4. Making milk, feeding and/or pumping uses up energy

The process of making nutrient-dense milk and chest/breastfeeding (should you decide to do so) is a demanding post-partum process. The nutrients found in your milk (which include omega-3 fatty acids, Choline, Vitamin A, B-vitamins, Vitamin D, iron, and more) are taken from your body’s stores or you own diet or supplementation. It’s recommended to continue taking your prenatal vitamin during this time to ensure you and your newborn are both getting all the nutrients you need—many find it hard to cook nutritious meals or even to remember to eat in those first few weeks with a baby. When chest/breastfeeding or pumping, you can burn around 500 extra calories per day­—so it is so important to get those nutrients in postpartum to keep your energy up.

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Whether you’re using formula, are nursing or doing a combination of both, a newborn feeding schedule can look very different to your pre-baby mealtimes. For starters, the first few weeks (at the very least) your newborn will need food every three or so hours—yes, even at night. Which means you (and your partner or support system) are on-call day and night. Many babies don’t sleep through the night for weeks, months or even years, which, unsurprisingly, can be super tiring for parents.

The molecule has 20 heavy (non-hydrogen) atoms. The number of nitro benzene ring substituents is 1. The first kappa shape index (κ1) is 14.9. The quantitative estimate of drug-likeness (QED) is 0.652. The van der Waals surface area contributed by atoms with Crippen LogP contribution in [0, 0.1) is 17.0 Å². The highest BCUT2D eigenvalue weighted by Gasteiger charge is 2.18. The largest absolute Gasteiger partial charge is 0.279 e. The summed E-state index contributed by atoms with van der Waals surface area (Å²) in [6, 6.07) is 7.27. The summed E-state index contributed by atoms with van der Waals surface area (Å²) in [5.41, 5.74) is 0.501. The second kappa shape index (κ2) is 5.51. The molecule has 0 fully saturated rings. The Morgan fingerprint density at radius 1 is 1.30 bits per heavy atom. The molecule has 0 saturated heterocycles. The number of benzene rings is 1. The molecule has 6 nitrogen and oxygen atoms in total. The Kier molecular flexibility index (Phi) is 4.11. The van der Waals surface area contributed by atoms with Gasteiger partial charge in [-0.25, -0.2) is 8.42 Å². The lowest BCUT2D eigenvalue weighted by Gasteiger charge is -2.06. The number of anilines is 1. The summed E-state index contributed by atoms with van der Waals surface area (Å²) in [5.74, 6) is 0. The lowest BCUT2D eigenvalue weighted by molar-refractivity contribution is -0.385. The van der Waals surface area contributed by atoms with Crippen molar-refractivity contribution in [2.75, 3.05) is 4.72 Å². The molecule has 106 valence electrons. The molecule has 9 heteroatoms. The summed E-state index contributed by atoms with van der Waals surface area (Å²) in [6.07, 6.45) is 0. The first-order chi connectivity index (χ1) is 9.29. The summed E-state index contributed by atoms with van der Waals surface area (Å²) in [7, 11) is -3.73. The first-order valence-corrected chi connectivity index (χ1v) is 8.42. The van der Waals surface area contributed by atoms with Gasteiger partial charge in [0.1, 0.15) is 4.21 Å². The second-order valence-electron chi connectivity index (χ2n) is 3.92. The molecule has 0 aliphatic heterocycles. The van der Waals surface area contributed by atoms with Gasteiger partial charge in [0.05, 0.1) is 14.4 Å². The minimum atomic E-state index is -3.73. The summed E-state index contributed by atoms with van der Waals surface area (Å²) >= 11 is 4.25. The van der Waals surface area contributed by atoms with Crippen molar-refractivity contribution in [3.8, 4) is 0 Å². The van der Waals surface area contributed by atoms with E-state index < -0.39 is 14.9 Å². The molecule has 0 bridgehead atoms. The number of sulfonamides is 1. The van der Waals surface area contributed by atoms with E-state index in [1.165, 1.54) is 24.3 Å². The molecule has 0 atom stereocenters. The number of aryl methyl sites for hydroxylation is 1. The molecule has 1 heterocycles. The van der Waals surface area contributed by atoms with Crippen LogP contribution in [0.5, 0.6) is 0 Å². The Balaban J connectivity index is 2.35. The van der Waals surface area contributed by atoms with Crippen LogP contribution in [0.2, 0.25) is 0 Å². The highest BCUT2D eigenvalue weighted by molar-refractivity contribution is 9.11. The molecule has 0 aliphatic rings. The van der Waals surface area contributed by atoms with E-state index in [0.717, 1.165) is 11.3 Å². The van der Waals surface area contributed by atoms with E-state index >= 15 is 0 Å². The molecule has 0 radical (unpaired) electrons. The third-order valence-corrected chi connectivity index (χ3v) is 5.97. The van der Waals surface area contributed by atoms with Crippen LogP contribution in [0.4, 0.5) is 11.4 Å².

If that wasn’t enough, many new parents opt to pump, which allows more people to help out with feeding (yay!)—though it often comes with a strict pump schedule in order to maintain supply (boo!). Prolactin, the milk-producing hormone, is highest in concentration in the middle of the night, which forces many new moms to wake, sometimes multiples times in the night, to pump.

Newborn feeding is complicated no matter what route you choose to nourish your child, and they all tend to include middle-of-the-night eating. The result? Broken sleep cycles and short stretches of shut eye that result in a lack of rest.

5. No consistent sleep schedule means no consistent sleep

While you may be obsessively watching wake windows and sleep cues, your baby is unlikely to offer much consistency in the early days. Despite your best efforts, your baby will refuse to nap at some point and throw the day into chaos. Plus, leaps in your baby’s development over the first year also can change their needs and behaviour—and disrupt their rest with dreaded sleep regressions. It’s not easy growing up, and for an infant, those leaps in brain development alone can be distressing and exhausting. Babies can have periods of being clingy or fussy, alternating with periods of calmness and happiness that last days or weeks, but are often hard to predict and prepare for. If you used to be able to count on a certain number of hours of sleep per night, chances are that has changed post-baby and you are always at risk of having your sleep interrupted with a little one around.

While some parents can try to catch up on sleep by napping when baby naps (easier said than done), many parents need to go back to work, some as early as four weeks, after welcoming a newborn.

When you can’t depend on a solid eight hours of rest a night—sometimes for weeks or months at a time—but still need to be up, alert and attentive all day, it’s no wonder that new parents are tired. Remember